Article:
But at the end of all of this, there is God, smiling as we struggle with complexities of what it means to be human and seek to worship as authentically as we know how. There is a quote that comes to mind from Thomas Merton’s prayer, “Thoughts in Solitude,” though I first heard it paraphrased from a TV show: “I don’t know how to please you, Lord, but I think the fact that I want to please you pleases you.”
I believe that God is pleased when we push ourselves outside our comfort zones, seeking to grow and change and understand God, ourselves, the world, and each other better. Our comfort zones provide a good respite from the daily struggles of the world, a reprieve when we are exhausted, but we cannot live there all the time, for it a place of quiet rest, and not necessarily a place of vibrant growth.
“I would like to do that with (or for or even to) you, but it’s not in my comfort zone.” Over the years of my life, I have said this a few times, probably more than I remember. It also has been said to me.
What is a “comfort zone?” One definition I found says, “a place or situation where one feels safe or at ease and without stress.” Obviously, there can be locations which always, or at least generally, feel like comfort zones—home, I hope, although I know that is not the case for too many—but there also can be specific episodes or situations in other places that can feel like they are within our comfort zone. Sometimes, we even find new zones.
It is tempting, and for me often the case, to stay in traditional (for me) comfort zones and to live only in places and situations that are clearly comfortable, and to avoid those that don’t feel that way. As a well-privileged white cis gender male with extensive education and a middle class background, it is not difficult to live only in my social comfort zone. However, there are times when I, we, must act beyond our comfort zones.
My comfort zone does not include stepping into the midst of an argument between two or more people that is turning ugly and seems to be heading toward violence. But I might have to do it anyway, if I want no further violence, bloodshed or irreversible outcomes. Of course, this depends on my investment in the people (and possibly institutions) involved, and potentially my desire for safety for all of us, including me.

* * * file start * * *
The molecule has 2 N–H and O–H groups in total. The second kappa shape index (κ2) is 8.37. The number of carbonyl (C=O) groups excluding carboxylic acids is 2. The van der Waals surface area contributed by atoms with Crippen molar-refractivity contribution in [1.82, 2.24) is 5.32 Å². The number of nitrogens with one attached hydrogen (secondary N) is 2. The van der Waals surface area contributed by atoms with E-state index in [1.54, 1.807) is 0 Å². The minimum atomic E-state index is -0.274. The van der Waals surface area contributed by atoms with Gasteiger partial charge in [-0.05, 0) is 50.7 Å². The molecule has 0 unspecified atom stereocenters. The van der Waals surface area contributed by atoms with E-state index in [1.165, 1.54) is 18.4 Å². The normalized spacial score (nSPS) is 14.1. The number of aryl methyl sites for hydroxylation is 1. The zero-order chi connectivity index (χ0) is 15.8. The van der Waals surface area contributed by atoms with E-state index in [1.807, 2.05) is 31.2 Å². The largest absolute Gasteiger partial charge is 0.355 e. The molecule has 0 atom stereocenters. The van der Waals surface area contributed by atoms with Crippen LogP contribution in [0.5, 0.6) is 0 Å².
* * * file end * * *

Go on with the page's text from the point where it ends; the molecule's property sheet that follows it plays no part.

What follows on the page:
Right now, I feel myself being more of an agitator than is my usual comfortable practice—I like to think of it as being one of Saint Bayard Rustin’s “angelic troublemakers”—on social media sites linked to my faith community, Metropolitan Community Churches (MCC). The details don’t matter here, but what is causing me to act up more than normal is a desire to resist and overcome the debilitating and oppressive power of white supremacy in our history and our present that has been and is infecting policies and practices of our leadership and others.
Doing this feels outside my comfort zone, and yet it also feels right. But sometimes, I feel skittish. I recently reposted an important notice from a leader who was resigning her posts because as an African American woman she no longer feels recognized and heard. I began that post with the words, “This will probably get me in trouble……” Fortunately, I was called on those words, and edited them out, realizing they were only designed to shield me from the discomfort and/or anger of others.
Here is irony: My search for a definition of “comfort zone” lead me a link to the “Comfort Zone,” a novelty and party store that I know, from visits, carries a large array of sex toys, “adult” videos, sexy clothing (especially for women). I have gone there to purchase lube and cock rings. It would not be comfortable for many (probably most) people to visit this store (ironically, I only learned about it because it is next door to our veterinarian’s clinic).
But of course, this blog, Sex Bodies Spirit, is also outside the comfort zone of many people. I started it, joined a little later by Malachi (praise God!) and we then added a monthly online teaching, through Metropolitan Community Churches, but it certainly did not draw much interest from clergy and members (we had, and have a few fans from MCC). The monthly teaching no longer exists.
I think that is a loss for the church, but you can’t easily get people to leave their comfort zones. Indeed, church communities are notoriously skittish about talking about sex. Not doing sex, just talking about it, openly, positively, maturely—as if it were a key part of being human (which, of course, it is).
As regular readers of this space know, I like being naked. I would like to be naked more of the time than I am (at this time of year our house is too chilly). And I wish there were beaches and other venues in the near vicinity where I could be naked when I want.